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Prevent Dementia — and Have Fun Doing It

Dementia Prevention

Dementia describes a group of symptoms that affect social abilities and thinking. According to Mayo Clinic, the risk of developing dementia increases as you get older and especially after age 65. Many studies have found that staying physically, socially, and mentally active can reduce the risk of memory loss and other symptoms of these diseases.

According to the Alzheimer’s Association, staying active keeps cognitive decline at bay by making the brain form new synapses. Synapses are connections between brain cells, and new ones are created whenever we learn new skills. Try some fun ways to build new synapses and keep your brain healthy.

Go Dancing

Picking up new steps engages many different parts of the brain. It’s also a good way to get in some aerobic exercise.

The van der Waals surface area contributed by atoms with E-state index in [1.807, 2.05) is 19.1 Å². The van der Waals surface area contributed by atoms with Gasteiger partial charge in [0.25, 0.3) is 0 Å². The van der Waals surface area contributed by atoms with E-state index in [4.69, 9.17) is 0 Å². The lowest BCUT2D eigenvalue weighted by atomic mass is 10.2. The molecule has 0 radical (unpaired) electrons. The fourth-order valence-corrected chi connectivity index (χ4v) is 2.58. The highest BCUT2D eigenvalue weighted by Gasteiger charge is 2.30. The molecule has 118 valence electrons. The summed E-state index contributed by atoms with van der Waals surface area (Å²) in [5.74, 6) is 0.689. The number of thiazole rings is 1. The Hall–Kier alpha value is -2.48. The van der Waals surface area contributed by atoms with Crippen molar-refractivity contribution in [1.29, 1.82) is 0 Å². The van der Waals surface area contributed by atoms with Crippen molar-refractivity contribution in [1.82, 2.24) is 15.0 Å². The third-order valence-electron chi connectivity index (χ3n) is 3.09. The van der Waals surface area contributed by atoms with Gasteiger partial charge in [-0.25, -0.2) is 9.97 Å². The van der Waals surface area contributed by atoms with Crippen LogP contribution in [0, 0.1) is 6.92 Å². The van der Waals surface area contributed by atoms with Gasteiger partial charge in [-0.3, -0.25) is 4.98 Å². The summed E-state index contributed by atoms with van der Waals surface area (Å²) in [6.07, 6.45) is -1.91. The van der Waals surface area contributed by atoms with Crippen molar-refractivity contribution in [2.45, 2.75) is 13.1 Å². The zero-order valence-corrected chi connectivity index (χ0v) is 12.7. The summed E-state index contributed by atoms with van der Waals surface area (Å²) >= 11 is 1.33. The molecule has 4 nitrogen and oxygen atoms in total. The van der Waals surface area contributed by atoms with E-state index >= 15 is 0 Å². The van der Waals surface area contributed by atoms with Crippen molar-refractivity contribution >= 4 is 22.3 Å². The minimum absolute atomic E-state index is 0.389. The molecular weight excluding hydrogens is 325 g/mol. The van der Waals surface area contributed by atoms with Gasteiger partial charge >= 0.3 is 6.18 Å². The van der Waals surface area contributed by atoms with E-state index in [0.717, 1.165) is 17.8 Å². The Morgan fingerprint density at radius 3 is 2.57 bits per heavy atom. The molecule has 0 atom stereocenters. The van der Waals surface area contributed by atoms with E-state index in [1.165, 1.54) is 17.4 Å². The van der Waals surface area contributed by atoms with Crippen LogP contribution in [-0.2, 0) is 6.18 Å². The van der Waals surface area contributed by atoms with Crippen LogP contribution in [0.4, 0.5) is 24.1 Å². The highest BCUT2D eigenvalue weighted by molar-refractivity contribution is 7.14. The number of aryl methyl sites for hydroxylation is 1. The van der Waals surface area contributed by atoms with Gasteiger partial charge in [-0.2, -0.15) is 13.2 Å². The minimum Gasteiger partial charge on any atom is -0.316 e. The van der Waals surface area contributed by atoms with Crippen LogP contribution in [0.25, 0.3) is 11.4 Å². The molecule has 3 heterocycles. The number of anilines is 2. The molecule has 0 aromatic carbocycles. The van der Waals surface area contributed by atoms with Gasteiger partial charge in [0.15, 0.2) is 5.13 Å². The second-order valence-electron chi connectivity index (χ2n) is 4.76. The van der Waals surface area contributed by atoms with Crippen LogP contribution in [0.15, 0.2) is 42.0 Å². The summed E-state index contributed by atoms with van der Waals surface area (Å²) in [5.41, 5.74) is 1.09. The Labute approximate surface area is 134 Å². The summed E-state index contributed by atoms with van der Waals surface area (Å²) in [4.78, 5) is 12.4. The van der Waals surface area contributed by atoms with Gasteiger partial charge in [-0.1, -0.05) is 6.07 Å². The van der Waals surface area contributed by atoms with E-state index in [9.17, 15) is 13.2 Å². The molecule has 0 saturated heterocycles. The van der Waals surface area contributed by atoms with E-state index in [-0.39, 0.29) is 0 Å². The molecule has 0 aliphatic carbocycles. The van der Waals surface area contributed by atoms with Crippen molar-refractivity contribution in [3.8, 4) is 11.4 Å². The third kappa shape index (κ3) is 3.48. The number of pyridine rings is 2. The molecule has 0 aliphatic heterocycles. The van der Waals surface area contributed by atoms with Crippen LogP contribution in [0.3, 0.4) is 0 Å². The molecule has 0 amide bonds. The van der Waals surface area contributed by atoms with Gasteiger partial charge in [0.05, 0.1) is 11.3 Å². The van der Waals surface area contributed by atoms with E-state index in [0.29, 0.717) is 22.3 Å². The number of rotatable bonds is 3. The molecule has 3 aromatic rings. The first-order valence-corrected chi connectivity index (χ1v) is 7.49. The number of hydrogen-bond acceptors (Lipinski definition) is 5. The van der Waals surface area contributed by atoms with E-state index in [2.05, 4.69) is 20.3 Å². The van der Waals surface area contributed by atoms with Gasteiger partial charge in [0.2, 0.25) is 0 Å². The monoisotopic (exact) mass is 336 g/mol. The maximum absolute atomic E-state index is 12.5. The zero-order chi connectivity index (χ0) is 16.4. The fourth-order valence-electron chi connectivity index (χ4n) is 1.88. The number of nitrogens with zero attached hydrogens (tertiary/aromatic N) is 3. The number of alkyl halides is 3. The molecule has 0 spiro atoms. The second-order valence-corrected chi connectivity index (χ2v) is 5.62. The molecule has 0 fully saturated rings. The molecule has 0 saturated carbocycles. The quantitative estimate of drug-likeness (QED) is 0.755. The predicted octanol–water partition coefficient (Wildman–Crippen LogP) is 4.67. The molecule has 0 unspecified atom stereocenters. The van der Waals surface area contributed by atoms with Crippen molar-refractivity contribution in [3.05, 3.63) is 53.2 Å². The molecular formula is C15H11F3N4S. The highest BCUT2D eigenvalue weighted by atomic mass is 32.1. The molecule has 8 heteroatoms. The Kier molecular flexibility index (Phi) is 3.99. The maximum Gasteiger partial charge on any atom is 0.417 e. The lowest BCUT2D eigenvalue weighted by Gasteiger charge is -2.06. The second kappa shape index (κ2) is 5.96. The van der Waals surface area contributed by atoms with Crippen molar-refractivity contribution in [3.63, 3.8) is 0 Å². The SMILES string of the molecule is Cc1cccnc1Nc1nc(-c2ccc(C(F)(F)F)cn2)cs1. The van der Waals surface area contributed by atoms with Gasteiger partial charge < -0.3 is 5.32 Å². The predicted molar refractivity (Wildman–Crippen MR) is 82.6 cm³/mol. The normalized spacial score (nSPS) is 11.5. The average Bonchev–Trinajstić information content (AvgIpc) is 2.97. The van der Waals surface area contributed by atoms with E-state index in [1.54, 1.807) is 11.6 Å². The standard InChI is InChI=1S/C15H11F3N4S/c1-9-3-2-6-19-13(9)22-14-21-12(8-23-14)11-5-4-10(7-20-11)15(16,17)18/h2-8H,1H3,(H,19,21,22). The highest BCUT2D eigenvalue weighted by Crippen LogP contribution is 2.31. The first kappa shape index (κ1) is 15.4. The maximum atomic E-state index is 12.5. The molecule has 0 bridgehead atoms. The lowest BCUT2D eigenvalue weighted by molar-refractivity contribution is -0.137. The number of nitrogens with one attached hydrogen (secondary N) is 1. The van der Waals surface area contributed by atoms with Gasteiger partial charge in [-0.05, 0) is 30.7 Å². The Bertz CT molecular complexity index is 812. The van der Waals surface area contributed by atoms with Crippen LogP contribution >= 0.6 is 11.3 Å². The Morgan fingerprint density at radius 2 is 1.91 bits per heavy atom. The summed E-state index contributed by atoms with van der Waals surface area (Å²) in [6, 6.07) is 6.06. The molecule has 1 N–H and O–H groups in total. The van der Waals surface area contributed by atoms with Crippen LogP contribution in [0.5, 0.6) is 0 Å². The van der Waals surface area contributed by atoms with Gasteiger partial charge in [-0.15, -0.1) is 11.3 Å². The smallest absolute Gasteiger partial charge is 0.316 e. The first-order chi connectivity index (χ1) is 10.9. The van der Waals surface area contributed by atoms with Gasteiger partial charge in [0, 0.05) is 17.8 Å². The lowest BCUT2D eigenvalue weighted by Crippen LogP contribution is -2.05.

Not only will you help a cause you support, but you'll also meet new people and learn new skills. Engaging with the community and trying something new may help prevent dementia.

Play a Variety of Games

Try working on different puzzles for a fun and challenging approach to prevention. You only form new synapses when you're doing an activity at which you're not already an expert. If you're a crossword expert, try Sudoku instead. If you play a lot of bridge, switch to hearts, spades, or poker.


Navigating an unfamiliar city and visiting new places are great ways to build synapses.

Learn a Foreign Language

Gaining new language skills is one of the most effective ways to build new synapses between brain cells.

Read a Book

Recent studies have shown that people who read regularly are less likely to suffer mental problems as they get older. Your reading material doesn’t have to be Proust, either. Reading newspapers and magazines can also help keep your mind sharp.

Content licensed from:

Written by: the Healthline Editorial Team
Medically reviewed on: Sep 03, 2014: Brenda B. Spriggs, MD, MPH, MBA

This feature is for informational purposes only and should not be used to replace the care and information received from your health care provider. Please consult a health care professional with any health concerns you may have.
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